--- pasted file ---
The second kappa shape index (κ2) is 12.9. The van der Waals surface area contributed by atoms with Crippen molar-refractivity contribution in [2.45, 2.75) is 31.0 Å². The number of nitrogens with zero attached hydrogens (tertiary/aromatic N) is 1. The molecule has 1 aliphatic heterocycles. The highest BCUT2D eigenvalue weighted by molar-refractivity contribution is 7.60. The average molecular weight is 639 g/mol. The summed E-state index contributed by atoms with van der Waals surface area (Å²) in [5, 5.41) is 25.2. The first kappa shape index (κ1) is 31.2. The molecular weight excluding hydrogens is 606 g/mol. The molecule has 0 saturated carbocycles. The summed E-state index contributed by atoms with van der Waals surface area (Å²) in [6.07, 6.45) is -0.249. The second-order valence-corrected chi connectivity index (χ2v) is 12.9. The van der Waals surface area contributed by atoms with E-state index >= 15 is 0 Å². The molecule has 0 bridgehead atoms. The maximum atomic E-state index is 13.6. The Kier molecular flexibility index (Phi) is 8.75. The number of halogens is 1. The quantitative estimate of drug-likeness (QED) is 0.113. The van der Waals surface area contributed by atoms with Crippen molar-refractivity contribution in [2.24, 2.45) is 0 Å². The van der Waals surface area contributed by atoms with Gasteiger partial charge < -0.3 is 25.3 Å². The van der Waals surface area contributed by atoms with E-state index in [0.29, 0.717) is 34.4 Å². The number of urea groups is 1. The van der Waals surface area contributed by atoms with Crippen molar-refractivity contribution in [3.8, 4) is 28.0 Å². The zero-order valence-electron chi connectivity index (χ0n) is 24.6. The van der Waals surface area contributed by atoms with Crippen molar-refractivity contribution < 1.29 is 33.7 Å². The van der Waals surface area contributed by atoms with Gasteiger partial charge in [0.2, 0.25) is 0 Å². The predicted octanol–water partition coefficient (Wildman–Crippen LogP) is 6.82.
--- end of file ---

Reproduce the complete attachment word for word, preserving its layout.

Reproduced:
The second kappa shape index (κ2) is 12.9. The van der Waals surface area contributed by atoms with Crippen molar-refractivity contribution in [2.45, 2.75) is 31.0 Å². The number of nitrogens with zero attached hydrogens (tertiary/aromatic N) is 1. The molecule has 1 aliphatic heterocycles. The highest BCUT2D eigenvalue weighted by molar-refractivity contribution is 7.60. The average molecular weight is 639 g/mol. The summed E-state index contributed by atoms with van der Waals surface area (Å²) in [5, 5.41) is 25.2. The first kappa shape index (κ1) is 31.2. The molecular weight excluding hydrogens is 606 g/mol. The molecule has 0 saturated carbocycles. The summed E-state index contributed by atoms with van der Waals surface area (Å²) in [6.07, 6.45) is -0.249. The second-order valence-corrected chi connectivity index (χ2v) is 12.9. The van der Waals surface area contributed by atoms with E-state index >= 15 is 0 Å². The molecule has 0 bridgehead atoms. The maximum atomic E-state index is 13.6. The Kier molecular flexibility index (Phi) is 8.75. The number of halogens is 1. The quantitative estimate of drug-likeness (QED) is 0.113. The van der Waals surface area contributed by atoms with Crippen molar-refractivity contribution in [2.24, 2.45) is 0 Å². The van der Waals surface area contributed by atoms with Gasteiger partial charge < -0.3 is 25.3 Å². The van der Waals surface area contributed by atoms with E-state index in [0.29, 0.717) is 34.4 Å². The number of urea groups is 1. The van der Waals surface area contributed by atoms with Crippen molar-refractivity contribution in [3.8, 4) is 28.0 Å². The zero-order valence-electron chi connectivity index (χ0n) is 24.6. The van der Waals surface area contributed by atoms with Crippen molar-refractivity contribution < 1.29 is 33.7 Å². The van der Waals surface area contributed by atoms with Gasteiger partial charge in [0.2, 0.25) is 0 Å². The predicted octanol–water partition coefficient (Wildman–Crippen LogP) is 6.82.